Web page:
Cocaine and Alcohol: A Combination That Could Kill You

April 3, 2021 Topic: Health Region: Americas Blog Brand: The Reboot Tags: HealthHealthcareNarcoticsDrugsCocaineIllegal Drugs

Cocaine and Alcohol: A Combination That Could Kill You

Cocaine is a dangerous substance on its own, but becomes particuarly deadly when combined with alcohol. 

When anyone under the age of 40 is admitted to a hospital emergency department complaining of chest pain, the doctor is likely to ask if the patient has taken cocaine. Cocaine use is a risk factor for heart attacks, but that risk is magnified when combined with alcohol.

According to EU data, around 2.3m young adults (aged 15-34) in Europe used cocaine in the last year. And cocaine use in the UK has been increasing rapidly, with Bristol and London leading the way.

Londoners consume twice the amount of any other European city – roughly 23kg of the class A drug every day. This works out at more than half a million doses of cocaine, with an estimated street value of £2.75m.

What makes this data more striking is that while the cost of a gram of cocaine has historically remained the same, the purity has increased dramatically, from 20% in 2009 to 50% in 2016, with some reports of super-strength (100%) cocaine being sold.

How cocaine works

Cocaine has many effects on the body but has several target organs: the brain, heart and liver. Cocaine affects the brain by increasing the amount of a chemical called dopamine in the brain, which causes a person to feel euphoric, have more energy and feel more confident. Cocaine stimulates the reward centre of the brain within seconds to minutes. But the effects are short-lived, lasting between five and 30 minutes, which partly depends on how it is taken. Injecting or smoking cocaine results in a shorter-lasting high (five to ten minutes) than snorting (15 to 30 minutes).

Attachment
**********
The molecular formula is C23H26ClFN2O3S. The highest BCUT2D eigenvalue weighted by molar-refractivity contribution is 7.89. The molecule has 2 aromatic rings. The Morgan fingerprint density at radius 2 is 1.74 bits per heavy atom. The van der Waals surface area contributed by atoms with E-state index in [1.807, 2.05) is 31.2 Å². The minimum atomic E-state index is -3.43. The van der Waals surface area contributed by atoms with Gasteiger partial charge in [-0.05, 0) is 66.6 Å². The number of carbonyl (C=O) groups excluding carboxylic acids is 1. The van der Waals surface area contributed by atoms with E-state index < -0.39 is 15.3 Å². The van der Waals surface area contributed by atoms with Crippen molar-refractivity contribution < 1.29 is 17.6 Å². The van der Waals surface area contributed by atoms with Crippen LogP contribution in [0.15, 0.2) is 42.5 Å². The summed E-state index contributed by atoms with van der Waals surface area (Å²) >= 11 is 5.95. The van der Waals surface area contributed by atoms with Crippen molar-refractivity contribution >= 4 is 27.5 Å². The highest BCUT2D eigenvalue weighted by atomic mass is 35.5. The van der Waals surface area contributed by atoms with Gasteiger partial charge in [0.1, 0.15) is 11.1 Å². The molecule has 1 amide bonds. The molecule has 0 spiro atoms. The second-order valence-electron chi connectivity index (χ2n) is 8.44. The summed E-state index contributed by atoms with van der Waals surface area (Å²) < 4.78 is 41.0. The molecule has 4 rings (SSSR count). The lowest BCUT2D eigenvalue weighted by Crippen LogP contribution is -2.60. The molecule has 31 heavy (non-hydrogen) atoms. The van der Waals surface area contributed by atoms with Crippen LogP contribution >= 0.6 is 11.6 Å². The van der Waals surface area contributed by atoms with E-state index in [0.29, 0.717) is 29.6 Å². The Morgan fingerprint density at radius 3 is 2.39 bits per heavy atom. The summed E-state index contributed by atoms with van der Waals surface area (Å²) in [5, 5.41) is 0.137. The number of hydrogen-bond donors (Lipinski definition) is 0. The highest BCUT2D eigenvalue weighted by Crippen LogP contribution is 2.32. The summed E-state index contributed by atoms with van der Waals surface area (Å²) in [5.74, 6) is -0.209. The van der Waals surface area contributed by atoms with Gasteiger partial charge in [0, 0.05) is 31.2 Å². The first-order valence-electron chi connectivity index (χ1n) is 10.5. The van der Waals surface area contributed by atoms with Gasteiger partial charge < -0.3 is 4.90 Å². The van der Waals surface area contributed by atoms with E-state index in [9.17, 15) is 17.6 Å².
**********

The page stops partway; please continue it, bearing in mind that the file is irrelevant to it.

The short-lasting effects cause a user to repeat taking cocaine for the rewarding stimulus, which can result in a person eventually becoming addicted. The consequences of long-term use include an increased risk of stroke, heart attack and depression.

Dangerous by-product

Many people who take cocaine drink alcohol at the same time. This is in part because of the opposing physiological effects of each drug. Cocaine can increase anxiety, whereas alcohol acts as a depressant, which relieves anxiety. The combination can also enhance the euphoric effect, fuelling the brain’s reward system. Despite this, an unknown consequence to many regular or even recreational users is that combining alcohol with cocaine is cardiotoxic.

The liver is the major organ where cocaine is metabolised (broken down). But when cocaine is taken with alcohol, the liver produces a new byproduct called cocaethylene. It is thought that about 20% of the cocaine that is consumed is turned into this new chemical. Cocaethylene also remains in the blood circulation three to five times longer than cocaine.

Cocaethylene has considerably greater potency than cocaine, increasing the heart rate and blood pressure, which can lead to increased risk of stroke, arrhythmia and heart attack. Some studies suggest a 20-fold increased risk of a heart attack when cocaine and alcohol are used together. Alcohol’s toxic products can also directly affect the heart, lowering blood pressure and causing an increase in heart rate. Our group has shown that binge drinking can increase the risk of a heart attack.

As cocaethylene blocks the reabsorption of dopamine in the brain, it produces higher euphoric effects for both cocaine and alcohol, which can create a vicious cycle of taking more of each drug. A person is also more likely to engage in risky and violent behaviour.

Both alcohol and cocaine alone can cause inflammation (hepatitis) to the liver, however, when taken together where cocaethylene is produced, studies have reported greater liver injury.

As cocaine is more readily available in many cities across the world, it is important for users to be fully aware of the short- and long-term health risks of using cocaine and alcohol because the consequences can be fatal.

Vinood Patel is a Reader in Clinical Biochemistry, University of Westminster

This article is republished from The Conversation under a Creative Commons license. Read the original article. 

Image: Reuters